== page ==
Got a note the other day from an aspiring photographer. He wanted to know what it takes to become a pro. I thought–very pragmatically–that it’s really not complicated. HARD maybe, but complicated, no. And this applies to so many FILL-IN-THE-BLANK things you aspire to be:
1. Declare yourself as that thing. That’s what you ARE in life. You’re not a student, not a finance-guy-slash-part-time-photographer, not a part time anything. You’re a photographer, or entrepreneur, or chef, or fill-in-the-blank. Let it be known.
2. Be in business. Make it real. Get a business bank account, business license (city + county), business cards. Business. Otherwise it’s a hobby.
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3. Read every book you can find at the library or online about the thing you want to do. Understand the rules. Because if you fail at the business part, if you can’t SUSTAIN this business, you’re not a pro. You’re unemployed, or back to part-time this or that. And back to step 1 you go again…wanting to be a pro. NOW then, if read these books and they make sense, and they teach you how to run the books and land the gigs…you gotta then break some of the rules you read in these books. And YOU choose which are the right ones to break. You’ll be right 50% of the time, you just won’t know which 50% until after you’ve taken the leap. Action is the only thing that matters.
4. In order to be the noun, do the verb. Do that thing everyday and share your work, hustle, and promote it like mad. For clients and for yourself. Get creative as all hell. Find YOUR voice through creating more than you thought was possible. Aim to be different, not better than everybody else. Be brutal in judging your own work. Put forward only your best work around the the things you actually want to to do. Break all the rules here too. And again, you’ll be mistaken 50% of the time, but you gotta take your swings to hit anything at all. Don’t forget, the DOING is the only thing that matters here too. What you THINK is nice, but it counts for zilch, zero, nada. Action wins.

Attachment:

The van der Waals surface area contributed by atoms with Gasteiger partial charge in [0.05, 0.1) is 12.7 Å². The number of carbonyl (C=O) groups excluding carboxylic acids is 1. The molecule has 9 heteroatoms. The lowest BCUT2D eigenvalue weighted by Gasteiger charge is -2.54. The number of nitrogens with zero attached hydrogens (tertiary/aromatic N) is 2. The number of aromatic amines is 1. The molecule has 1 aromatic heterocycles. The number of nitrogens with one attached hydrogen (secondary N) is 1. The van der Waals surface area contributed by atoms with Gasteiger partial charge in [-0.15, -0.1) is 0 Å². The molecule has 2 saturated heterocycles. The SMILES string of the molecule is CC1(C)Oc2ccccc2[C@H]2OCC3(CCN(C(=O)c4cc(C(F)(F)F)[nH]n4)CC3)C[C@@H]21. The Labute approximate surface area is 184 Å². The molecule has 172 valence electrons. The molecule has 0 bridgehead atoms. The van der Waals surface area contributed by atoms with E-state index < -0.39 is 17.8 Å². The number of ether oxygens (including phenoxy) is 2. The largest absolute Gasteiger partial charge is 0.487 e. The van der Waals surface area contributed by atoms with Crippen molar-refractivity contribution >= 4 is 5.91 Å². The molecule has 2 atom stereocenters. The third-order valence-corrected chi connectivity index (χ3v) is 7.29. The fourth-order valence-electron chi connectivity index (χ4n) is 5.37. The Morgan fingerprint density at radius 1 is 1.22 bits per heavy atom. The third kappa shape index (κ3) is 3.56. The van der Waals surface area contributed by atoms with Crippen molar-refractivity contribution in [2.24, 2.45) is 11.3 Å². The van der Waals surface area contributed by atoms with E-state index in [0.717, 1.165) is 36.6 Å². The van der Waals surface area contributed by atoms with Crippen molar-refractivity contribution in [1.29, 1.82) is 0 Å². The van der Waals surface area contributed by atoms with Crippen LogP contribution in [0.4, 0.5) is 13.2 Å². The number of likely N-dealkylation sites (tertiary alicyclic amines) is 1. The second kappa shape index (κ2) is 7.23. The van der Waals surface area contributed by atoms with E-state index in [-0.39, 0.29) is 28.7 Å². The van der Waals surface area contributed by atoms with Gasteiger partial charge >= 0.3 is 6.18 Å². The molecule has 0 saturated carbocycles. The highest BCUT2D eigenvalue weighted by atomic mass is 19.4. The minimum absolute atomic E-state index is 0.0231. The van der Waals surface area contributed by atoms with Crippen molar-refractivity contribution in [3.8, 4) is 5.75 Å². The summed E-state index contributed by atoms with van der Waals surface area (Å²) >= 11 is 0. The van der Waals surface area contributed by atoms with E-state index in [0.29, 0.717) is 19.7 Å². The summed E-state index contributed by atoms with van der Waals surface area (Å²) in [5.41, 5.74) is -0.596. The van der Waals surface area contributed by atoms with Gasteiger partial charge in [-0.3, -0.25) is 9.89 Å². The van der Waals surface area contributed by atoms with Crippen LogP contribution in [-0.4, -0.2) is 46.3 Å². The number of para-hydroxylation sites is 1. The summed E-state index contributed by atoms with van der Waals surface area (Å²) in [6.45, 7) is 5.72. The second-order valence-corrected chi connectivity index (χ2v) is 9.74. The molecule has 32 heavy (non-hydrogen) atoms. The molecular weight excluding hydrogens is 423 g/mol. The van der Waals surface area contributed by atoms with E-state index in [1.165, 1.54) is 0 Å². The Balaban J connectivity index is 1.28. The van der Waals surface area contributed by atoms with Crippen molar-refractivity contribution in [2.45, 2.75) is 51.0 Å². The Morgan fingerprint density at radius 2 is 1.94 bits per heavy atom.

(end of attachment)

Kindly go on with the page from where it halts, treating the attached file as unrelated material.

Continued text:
Now, if you got this far and you’re thinking – Chase, it is a bunch of fluff…. Well, of course. Here’s the truth: This isn’t really about how to become a pro. It’s about how to commit to something.
There are a zillion steps to becoming a pro. Days, weeks, years of work on the craft. But the #1 thing I see absent in people who SAY they want it….it a lack of commitment – a lack of those few last steps to get them over the line, get them off their asses, off the couch, off the internet where people hide behind fake names where they pretend they’ve DONE it, that they are a pro, or have even begun to commit… This is usually because of fear.
Fear that you won’t be able to support yourself and MAKE A LIVING – WHICH IS WHAT IT MEANS TO BE A PROFESSIONAL. The reality is that you probably either want to become a pro and still need to do the following things; or you don’t want it.
In the former case – that you DO want to become a pro and – then this episode is a ‘you can do this / get off your ass’ message to you. In the latter case – the case of not actually wanting it — then there’s no need to pretend. Maybe it’s just a hobby or an side-interest and that’s okay too.
But if you’re serious, start with one of the hardest things — and that’s point #1: Start by calling yourself a pro in front of your friends and your parents or whomever you come across. Then start. One foot in front of the other.
Skip step 2, and change the title to “How to become a photographer”… not “pro photographer”.
Only a blind idiot would try to become a full-time professional photographer today. Might as well work hard (with true passion!) to be the world’s best Pony Express rider, or a damn good typewriter salesman.
You missed the boat. It’s already sailed. Pro photography is dying.
It’s okay if you disagree with me, but you’d be wrong.
There is a sixth step which is not easy, and that is having or developing the talent to take photographs that people are willing to pay for. I really don’t care for the notion that it easy to accomplish these goals. While the five Chase mentions are certainly key elements, one still has to work very hard to implement all of them.